Don et al.,
My reaction of seeing Carl-Uno's message that the charter must address
compatibility between LPR and IPP was probably quite similar to Don's.
To impose a requirement on IPP that it be compatible with a very
loose, inconsistently implemented, and functionally deprived
application is totally unreasonable.
As Don points out, the existence of incompatible printing protocols
and print services is and will remain a fact. In addition to the
IP/IPX/AppleTalk etc. variations in underlying protocol, there are
incompatible print services within the same basic protocols. Just
look at the list of 'Channels' in the printer MIB. As a print server
provider, DPI must support a 'compromise' LPR, TCP/IP 'Port' printing
with selectable ports (since different host software use different
port numbers), and FTP, just considering the IP print services.
Since there is no consistency in IP print services now, it seems more
rational to define a new IP print service that leverages upon
something that is consistent across virtually all platforms using IP.
On reflection however, Keith Moore's request might not pertain to
compatibility at the protocol level, but might simply reflect the very
real requirement of a reasonable migration path at the application
level, so that users which now can initiate printing only via LPR/LPD
have some alternate method or some redirecter allowing them to print
via IPP. I believe that a reference to this consideration would
appropriate in the charter.
Bill Wagner, Osicom/DPI
______________________________ Reply Separator _________________________________
Subject: Re: IPP> Re: ADM - IPP Charter and Slot in Memphis
Author: Don Wright <don at lexmark.com> at Internet
Date: 3/6/97 5:39 PM
Well, I guess I am going to hack off the IETF people but...
-- warning -- highly opinionated and caustic verbiage ahead
LPR is not a standard. LPR is not as widely deployed
as many other protocols (pick Novell's PSERVER or RPRINTER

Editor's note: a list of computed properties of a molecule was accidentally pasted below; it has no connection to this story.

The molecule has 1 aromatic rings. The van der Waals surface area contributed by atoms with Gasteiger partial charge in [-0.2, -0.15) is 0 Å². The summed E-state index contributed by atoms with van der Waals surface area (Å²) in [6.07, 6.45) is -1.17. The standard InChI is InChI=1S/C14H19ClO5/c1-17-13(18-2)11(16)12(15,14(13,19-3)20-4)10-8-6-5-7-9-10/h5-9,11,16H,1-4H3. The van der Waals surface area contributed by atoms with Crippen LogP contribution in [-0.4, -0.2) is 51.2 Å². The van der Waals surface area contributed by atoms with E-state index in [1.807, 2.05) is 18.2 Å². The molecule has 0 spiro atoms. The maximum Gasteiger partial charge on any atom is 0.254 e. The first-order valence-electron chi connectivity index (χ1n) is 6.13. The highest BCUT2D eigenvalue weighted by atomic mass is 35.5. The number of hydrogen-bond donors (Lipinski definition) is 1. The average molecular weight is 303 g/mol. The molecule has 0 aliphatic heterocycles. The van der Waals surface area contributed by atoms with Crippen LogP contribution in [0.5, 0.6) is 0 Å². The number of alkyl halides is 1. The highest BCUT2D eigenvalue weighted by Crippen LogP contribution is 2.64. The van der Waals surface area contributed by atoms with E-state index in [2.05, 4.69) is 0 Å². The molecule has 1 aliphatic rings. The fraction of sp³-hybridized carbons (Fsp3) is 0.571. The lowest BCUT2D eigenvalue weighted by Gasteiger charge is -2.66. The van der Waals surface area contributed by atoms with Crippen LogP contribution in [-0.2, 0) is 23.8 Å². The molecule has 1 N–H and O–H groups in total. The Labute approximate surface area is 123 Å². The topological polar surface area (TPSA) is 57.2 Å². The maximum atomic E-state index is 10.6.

or NetBEUI/SMB which are much more widely deployed) yet we
are making no effort to be compatible with those. I think the
request is unreasonable. If a vendor wants to have a
print server that supports both IPP and LPR as an inbound
print mechanism -- great! But to saddle IPP with LPR is
simply not reasonable.
Is HTTP compatible with FTP? -- no, but both transfer files.
Why didn't the IETF require HTTP to be backwards
compatible with FTP -- because the work was done outside
of the IETF and finally endorsed when HTTP was so widely
deployed it could not be ignored. I don't believe there is a
hard precedent that has been set that says every new
solution must be compatible with an older means used to
do something similar. Perhaps we should do the work and
deploy it into the market outside of the IETF's domain?
-- well, I said it and I bet a number of others feel the same way.
Any one else want to chime in?
To: cmanros%cp10.es.xerox.com @ interlock.lexmark.com (Carl-Uno Manros) @ SMTP
cc: Harald.T.Alvestrand%uninett.no @ interlock.lexmark.com @ SMTP,
moore%cs.utk.edu @ interlock.lexmark.com @ SMTP, ipp%pwg.org @
interlock.lexmark.com @ SMTP (bcc: Don Wright)
From: moore%cs.utk.edu @ interlock.lexmark.com (Keith Moore) @ SMTP
Date: 03/06/97 05:14:03 PM
Subject: IPP> Re: ADM - IPP Charter and Slot in Memphis
> The IPP group is still eagerly waiting your feedback on the Charter
> business as well as confirmation on our slot in Memphis.
The IESG met earlier today and discussed the IPP charter. It decided
to approve the working group once the following changes are made to
+ The WG has to make recommendations as to how to acheive reasonable
compatibility between ipp and lpr. IESG understands that lpr is
insufficient in its current form and basically non-extensible, that
its behavior varies widely between implementations and so does not
produce repeatable results, and that it lacks the security needed
for printing in a global Internet. However, IESG also recognizes
that lpr is widely deployed, and that a new protocol -- even a much
better one -- could be disruptive to the installed base.
+ There is a new requirement that all working group charters
explicitly address security, so we need to add this.
Just to be clear: the working group has been approved, but I have to
show that these things have been incorporated to the charter before
the group is formally created. So I'll add a paragraph or two to the
charter that reflects what IESG agreed to, and run it by the IPP
chairs before giving it to the IESG Executive Director.
> People are trying to make their reservations for Memphis and need to
> know at least which week-day that we can expect the IPP slot to be,
> as several experts will only come in for the IPP meeting rather than
> the full week. Remember that I asked you several weeks ago to get a
> slot early in the week, as we will hold an IPP meeting at the end of
> the week before the IETF in Memphis, and some people want to combine
> the two trips.
IPP is tentatively scheduled for Tuesday at 9:00 am.